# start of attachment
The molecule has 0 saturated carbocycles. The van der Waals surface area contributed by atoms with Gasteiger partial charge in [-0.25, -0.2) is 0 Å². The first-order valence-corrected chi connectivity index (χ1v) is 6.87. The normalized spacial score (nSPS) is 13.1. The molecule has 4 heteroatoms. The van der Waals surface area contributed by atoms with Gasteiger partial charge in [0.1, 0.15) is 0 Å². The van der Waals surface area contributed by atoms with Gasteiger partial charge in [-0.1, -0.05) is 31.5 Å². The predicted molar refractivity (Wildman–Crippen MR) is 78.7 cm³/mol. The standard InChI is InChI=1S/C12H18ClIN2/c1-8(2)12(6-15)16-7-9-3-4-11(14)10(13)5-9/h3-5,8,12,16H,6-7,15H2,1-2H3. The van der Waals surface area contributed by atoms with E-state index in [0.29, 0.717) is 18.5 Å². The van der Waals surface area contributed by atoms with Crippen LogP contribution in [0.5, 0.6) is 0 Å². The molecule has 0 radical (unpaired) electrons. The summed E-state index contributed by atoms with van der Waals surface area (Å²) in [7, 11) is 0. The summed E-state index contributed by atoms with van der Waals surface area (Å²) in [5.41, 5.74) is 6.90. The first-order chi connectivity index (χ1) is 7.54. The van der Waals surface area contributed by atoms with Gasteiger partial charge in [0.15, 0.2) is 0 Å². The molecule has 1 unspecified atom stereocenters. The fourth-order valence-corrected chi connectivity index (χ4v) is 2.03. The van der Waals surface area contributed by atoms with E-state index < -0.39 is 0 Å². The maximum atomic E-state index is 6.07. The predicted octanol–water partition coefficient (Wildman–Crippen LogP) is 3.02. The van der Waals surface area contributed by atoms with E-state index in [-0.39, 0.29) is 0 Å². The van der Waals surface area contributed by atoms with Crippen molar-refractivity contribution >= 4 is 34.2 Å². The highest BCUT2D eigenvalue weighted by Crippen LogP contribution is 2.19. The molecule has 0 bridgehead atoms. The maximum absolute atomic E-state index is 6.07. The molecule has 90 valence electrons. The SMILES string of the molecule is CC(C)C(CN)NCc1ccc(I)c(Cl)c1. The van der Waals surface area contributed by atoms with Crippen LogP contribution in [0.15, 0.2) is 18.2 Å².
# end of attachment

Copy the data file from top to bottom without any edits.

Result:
The molecule has 0 saturated carbocycles. The van der Waals surface area contributed by atoms with Gasteiger partial charge in [-0.25, -0.2) is 0 Å². The first-order valence-corrected chi connectivity index (χ1v) is 6.87. The normalized spacial score (nSPS) is 13.1. The molecule has 4 heteroatoms. The van der Waals surface area contributed by atoms with Gasteiger partial charge in [0.1, 0.15) is 0 Å². The van der Waals surface area contributed by atoms with Gasteiger partial charge in [-0.1, -0.05) is 31.5 Å². The predicted molar refractivity (Wildman–Crippen MR) is 78.7 cm³/mol. The standard InChI is InChI=1S/C12H18ClIN2/c1-8(2)12(6-15)16-7-9-3-4-11(14)10(13)5-9/h3-5,8,12,16H,6-7,15H2,1-2H3. The van der Waals surface area contributed by atoms with E-state index in [0.29, 0.717) is 18.5 Å². The van der Waals surface area contributed by atoms with Crippen LogP contribution in [0.5, 0.6) is 0 Å². The molecule has 0 radical (unpaired) electrons. The summed E-state index contributed by atoms with van der Waals surface area (Å²) in [7, 11) is 0. The summed E-state index contributed by atoms with van der Waals surface area (Å²) in [5.41, 5.74) is 6.90. The first-order chi connectivity index (χ1) is 7.54. The van der Waals surface area contributed by atoms with Gasteiger partial charge in [0.15, 0.2) is 0 Å². The molecule has 1 unspecified atom stereocenters. The fourth-order valence-corrected chi connectivity index (χ4v) is 2.03. The van der Waals surface area contributed by atoms with E-state index < -0.39 is 0 Å². The maximum atomic E-state index is 6.07. The predicted octanol–water partition coefficient (Wildman–Crippen LogP) is 3.02. The van der Waals surface area contributed by atoms with E-state index in [-0.39, 0.29) is 0 Å². The van der Waals surface area contributed by atoms with Crippen molar-refractivity contribution >= 4 is 34.2 Å². The highest BCUT2D eigenvalue weighted by Crippen LogP contribution is 2.19. The molecule has 0 bridgehead atoms. The maximum absolute atomic E-state index is 6.07. The molecule has 90 valence electrons. The SMILES string of the molecule is CC(C)C(CN)NCc1ccc(I)c(Cl)c1. The van der Waals surface area contributed by atoms with Crippen LogP contribution in [0.15, 0.2) is 18.2 Å².